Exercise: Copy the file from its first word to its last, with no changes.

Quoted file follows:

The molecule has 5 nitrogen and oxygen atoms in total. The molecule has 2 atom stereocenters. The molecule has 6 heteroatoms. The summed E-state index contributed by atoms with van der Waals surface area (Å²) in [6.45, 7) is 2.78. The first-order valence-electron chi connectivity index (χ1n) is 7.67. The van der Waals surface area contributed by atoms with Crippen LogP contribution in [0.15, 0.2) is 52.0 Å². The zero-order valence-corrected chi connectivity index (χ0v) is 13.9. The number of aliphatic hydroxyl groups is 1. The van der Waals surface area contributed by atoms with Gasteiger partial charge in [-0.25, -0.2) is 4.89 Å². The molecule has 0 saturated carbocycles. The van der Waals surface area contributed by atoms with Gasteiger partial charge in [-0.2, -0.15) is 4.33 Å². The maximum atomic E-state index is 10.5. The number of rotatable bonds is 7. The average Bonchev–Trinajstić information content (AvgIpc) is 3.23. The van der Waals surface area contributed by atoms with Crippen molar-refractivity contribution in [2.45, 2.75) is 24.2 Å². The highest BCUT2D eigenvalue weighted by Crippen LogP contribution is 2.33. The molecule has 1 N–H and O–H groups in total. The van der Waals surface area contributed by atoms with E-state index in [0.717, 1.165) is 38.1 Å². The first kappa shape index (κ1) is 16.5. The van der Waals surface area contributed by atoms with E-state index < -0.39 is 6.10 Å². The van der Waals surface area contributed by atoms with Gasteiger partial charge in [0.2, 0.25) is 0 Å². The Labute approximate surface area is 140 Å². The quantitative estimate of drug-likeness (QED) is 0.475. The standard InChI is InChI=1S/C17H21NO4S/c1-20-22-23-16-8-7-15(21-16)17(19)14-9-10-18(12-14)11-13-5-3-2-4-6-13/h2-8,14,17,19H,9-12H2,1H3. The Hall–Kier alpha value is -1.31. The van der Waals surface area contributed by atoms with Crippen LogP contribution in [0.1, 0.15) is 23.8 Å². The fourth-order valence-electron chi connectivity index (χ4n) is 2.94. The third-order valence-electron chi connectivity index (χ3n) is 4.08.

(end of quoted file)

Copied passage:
The molecule has 5 nitrogen and oxygen atoms in total. The molecule has 2 atom stereocenters. The molecule has 6 heteroatoms. The summed E-state index contributed by atoms with van der Waals surface area (Å²) in [6.45, 7) is 2.78. The first-order valence-electron chi connectivity index (χ1n) is 7.67. The van der Waals surface area contributed by atoms with Crippen LogP contribution in [0.15, 0.2) is 52.0 Å². The zero-order valence-corrected chi connectivity index (χ0v) is 13.9. The number of aliphatic hydroxyl groups is 1. The van der Waals surface area contributed by atoms with Gasteiger partial charge in [-0.25, -0.2) is 4.89 Å². The molecule has 0 saturated carbocycles. The van der Waals surface area contributed by atoms with Gasteiger partial charge in [-0.2, -0.15) is 4.33 Å². The maximum atomic E-state index is 10.5. The number of rotatable bonds is 7. The average Bonchev–Trinajstić information content (AvgIpc) is 3.23. The van der Waals surface area contributed by atoms with Crippen molar-refractivity contribution in [2.45, 2.75) is 24.2 Å². The highest BCUT2D eigenvalue weighted by Crippen LogP contribution is 2.33. The molecule has 1 N–H and O–H groups in total. The van der Waals surface area contributed by atoms with E-state index in [0.717, 1.165) is 38.1 Å². The first kappa shape index (κ1) is 16.5. The van der Waals surface area contributed by atoms with E-state index < -0.39 is 6.10 Å². The van der Waals surface area contributed by atoms with Gasteiger partial charge in [0.2, 0.25) is 0 Å². The Labute approximate surface area is 140 Å². The quantitative estimate of drug-likeness (QED) is 0.475. The standard InChI is InChI=1S/C17H21NO4S/c1-20-22-23-16-8-7-15(21-16)17(19)14-9-10-18(12-14)11-13-5-3-2-4-6-13/h2-8,14,17,19H,9-12H2,1H3. The Hall–Kier alpha value is -1.31. The van der Waals surface area contributed by atoms with Crippen LogP contribution in [0.1, 0.15) is 23.8 Å². The fourth-order valence-electron chi connectivity index (χ4n) is 2.94. The third-order valence-electron chi connectivity index (χ3n) is 4.08.